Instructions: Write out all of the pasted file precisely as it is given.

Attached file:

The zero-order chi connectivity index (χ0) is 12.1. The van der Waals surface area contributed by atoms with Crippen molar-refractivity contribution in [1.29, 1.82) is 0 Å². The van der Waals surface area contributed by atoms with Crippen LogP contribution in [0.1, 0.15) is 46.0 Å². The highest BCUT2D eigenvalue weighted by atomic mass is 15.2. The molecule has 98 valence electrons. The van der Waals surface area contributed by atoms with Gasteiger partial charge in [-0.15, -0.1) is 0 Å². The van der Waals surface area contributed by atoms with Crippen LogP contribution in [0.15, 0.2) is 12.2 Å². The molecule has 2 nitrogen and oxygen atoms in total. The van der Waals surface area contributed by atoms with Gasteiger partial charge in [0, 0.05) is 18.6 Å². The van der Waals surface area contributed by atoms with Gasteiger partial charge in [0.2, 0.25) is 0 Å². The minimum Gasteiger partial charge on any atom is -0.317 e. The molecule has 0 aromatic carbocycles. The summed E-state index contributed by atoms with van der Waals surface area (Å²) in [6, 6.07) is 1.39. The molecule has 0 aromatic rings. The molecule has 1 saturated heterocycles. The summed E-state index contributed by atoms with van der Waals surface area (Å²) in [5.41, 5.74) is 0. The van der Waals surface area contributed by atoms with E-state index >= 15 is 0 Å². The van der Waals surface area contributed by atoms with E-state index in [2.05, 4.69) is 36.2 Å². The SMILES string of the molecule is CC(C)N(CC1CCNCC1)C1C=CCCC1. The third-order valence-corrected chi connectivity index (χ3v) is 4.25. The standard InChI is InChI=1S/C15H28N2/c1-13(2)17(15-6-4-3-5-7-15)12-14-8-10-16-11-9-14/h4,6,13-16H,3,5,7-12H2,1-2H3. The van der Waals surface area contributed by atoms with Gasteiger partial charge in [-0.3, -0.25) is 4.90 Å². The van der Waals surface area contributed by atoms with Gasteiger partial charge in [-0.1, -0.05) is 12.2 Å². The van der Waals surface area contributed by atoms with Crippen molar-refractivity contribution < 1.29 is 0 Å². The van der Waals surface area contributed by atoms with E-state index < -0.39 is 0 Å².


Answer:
The zero-order chi connectivity index (χ0) is 12.1. The van der Waals surface area contributed by atoms with Crippen molar-refractivity contribution in [1.29, 1.82) is 0 Å². The van der Waals surface area contributed by atoms with Crippen LogP contribution in [0.1, 0.15) is 46.0 Å². The highest BCUT2D eigenvalue weighted by atomic mass is 15.2. The molecule has 98 valence electrons. The van der Waals surface area contributed by atoms with Gasteiger partial charge in [-0.15, -0.1) is 0 Å². The van der Waals surface area contributed by atoms with Crippen LogP contribution in [0.15, 0.2) is 12.2 Å². The molecule has 2 nitrogen and oxygen atoms in total. The van der Waals surface area contributed by atoms with Gasteiger partial charge in [0, 0.05) is 18.6 Å². The van der Waals surface area contributed by atoms with Gasteiger partial charge in [0.2, 0.25) is 0 Å². The minimum Gasteiger partial charge on any atom is -0.317 e. The molecule has 0 aromatic carbocycles. The summed E-state index contributed by atoms with van der Waals surface area (Å²) in [6, 6.07) is 1.39. The molecule has 0 aromatic rings. The molecule has 1 saturated heterocycles. The summed E-state index contributed by atoms with van der Waals surface area (Å²) in [5.41, 5.74) is 0. The van der Waals surface area contributed by atoms with E-state index >= 15 is 0 Å². The van der Waals surface area contributed by atoms with E-state index in [2.05, 4.69) is 36.2 Å². The SMILES string of the molecule is CC(C)N(CC1CCNCC1)C1C=CCCC1. The third-order valence-corrected chi connectivity index (χ3v) is 4.25. The standard InChI is InChI=1S/C15H28N2/c1-13(2)17(15-6-4-3-5-7-15)12-14-8-10-16-11-9-14/h4,6,13-16H,3,5,7-12H2,1-2H3. The van der Waals surface area contributed by atoms with Gasteiger partial charge in [-0.3, -0.25) is 4.90 Å². The van der Waals surface area contributed by atoms with Gasteiger partial charge in [-0.1, -0.05) is 12.2 Å². The van der Waals surface area contributed by atoms with Crippen molar-refractivity contribution < 1.29 is 0 Å². The van der Waals surface area contributed by atoms with E-state index < -0.39 is 0 Å².